U.S. President Joe Biden was “mindful of the serious allegations” made by Canadian Prime Minister Justin Trudeau about the killing of Khalistan Tiger Force chief Hardeep Singh Nijjar, the White House’s strategic communications Chief, John Kirby has said, as he urged India to cooperate in the investigation. Mr Trudeau alleged on Monday that Indian government agents were involved in the June 18 killing of the separatist leader in Canada, an allegation that New Delhi has rejected.
“Certainly the President is mindful of these serious allegations ... and they are very serious...and we support Canada’s efforts to investigate this,” Mr Kirby told CNN’s Jake Tapper.
“We believe a fully transparent, comprehensive investigation is the right approach so that we can all know exactly what happened and of course we encourage India to cooperate with that.”
Asked if the U.S. , as a ‘Five Eyes’ intelligence sharing partner of Canada, knew what the allegations were based on, Mr Kirby demurred, saying he wanted to respect the sanctity of the investigation. In terms of the fallout if the allegations were true, Mr Kirby said once the facts were available “you can start to look at recommendations or behaviours you might want to pursue”.
The U.S. is going to stay in touch with both its partners, India and Canada, about this issue, Mr Kirby told CBS News.
The U.S. was “ deeply concerned “ about the allegations, U.S. NSC Spokesperson Adrienne Watson had said on Tuesday, adding that it was critical that “ the perpetrators be brought to justice.”
On Wednesday, the White House defended its approach, with Ms. Watson responding to a Washington Post remark on social media platform X (formerly Twitter) , by denying that the U.S. had snubbed Canada over the incident.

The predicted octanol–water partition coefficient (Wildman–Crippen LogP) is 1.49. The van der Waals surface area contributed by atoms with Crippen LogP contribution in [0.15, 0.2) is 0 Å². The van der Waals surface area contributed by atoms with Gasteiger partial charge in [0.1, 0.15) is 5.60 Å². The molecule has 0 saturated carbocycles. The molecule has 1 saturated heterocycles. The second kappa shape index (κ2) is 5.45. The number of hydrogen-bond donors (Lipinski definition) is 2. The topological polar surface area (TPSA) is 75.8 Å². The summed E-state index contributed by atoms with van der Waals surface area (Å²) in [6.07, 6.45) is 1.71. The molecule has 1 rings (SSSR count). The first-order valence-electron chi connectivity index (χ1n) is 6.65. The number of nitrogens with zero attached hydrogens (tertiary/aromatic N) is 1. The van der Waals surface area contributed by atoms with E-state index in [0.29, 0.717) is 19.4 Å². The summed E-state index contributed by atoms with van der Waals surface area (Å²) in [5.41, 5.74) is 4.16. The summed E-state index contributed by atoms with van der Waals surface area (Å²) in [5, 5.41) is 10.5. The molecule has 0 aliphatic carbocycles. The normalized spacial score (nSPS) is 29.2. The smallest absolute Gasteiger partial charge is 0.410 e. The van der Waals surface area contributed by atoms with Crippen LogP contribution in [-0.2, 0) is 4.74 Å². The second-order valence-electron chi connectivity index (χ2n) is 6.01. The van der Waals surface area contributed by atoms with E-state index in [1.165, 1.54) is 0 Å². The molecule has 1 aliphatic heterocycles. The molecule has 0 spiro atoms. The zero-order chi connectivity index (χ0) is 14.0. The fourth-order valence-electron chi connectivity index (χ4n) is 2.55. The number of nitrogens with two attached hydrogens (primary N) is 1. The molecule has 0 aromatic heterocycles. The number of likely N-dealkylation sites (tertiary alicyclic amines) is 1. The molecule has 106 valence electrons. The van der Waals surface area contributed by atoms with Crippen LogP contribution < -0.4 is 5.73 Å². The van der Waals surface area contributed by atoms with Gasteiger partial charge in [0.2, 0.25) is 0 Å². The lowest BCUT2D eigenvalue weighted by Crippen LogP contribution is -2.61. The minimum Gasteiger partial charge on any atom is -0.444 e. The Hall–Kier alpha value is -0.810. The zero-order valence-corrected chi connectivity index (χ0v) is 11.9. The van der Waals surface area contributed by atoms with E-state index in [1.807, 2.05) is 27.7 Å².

“Reports that we rebuffed Canada in any way on this are flatly false,“ Ms. Watson wrote, adding that the U.S. and Canada were coordinating closely on the issue.
“This is a serious matter and we support Canada’s ongoing law enforcement efforts. We are also engaging the Indian government,” she said, countering suggestions that Washington was rebuffing Ottawa, because it had to court India as a counterweight to China.
India’s lack of response prompted Trudeau to go public: Canada’s UN Ambassador
In conducting its probe into Mr Nijjar’s death, the government of Canada had used “very energetic , quiet diplomacy” with the Modi government over the last few weeks, according to Canada’s Ambassador to the United Nations Bob Rae.
Mr Rae nalleged that the government was not engaging with the Canadian side adequately, prompting Mr Trudeau to publicise the issue.
“I don’t think anybody who really looked at this objectively would say that Canada has anything to gain from making the statement that the Prime Minister made yesterday. It was not a partisan statement, it was a statement about [sic] deep concern.” Mr Rae told CBC News on Tuesday.
“We didn’t see much coming from the other side,” he said, adding that this promptedthe Canadian governmentto go public.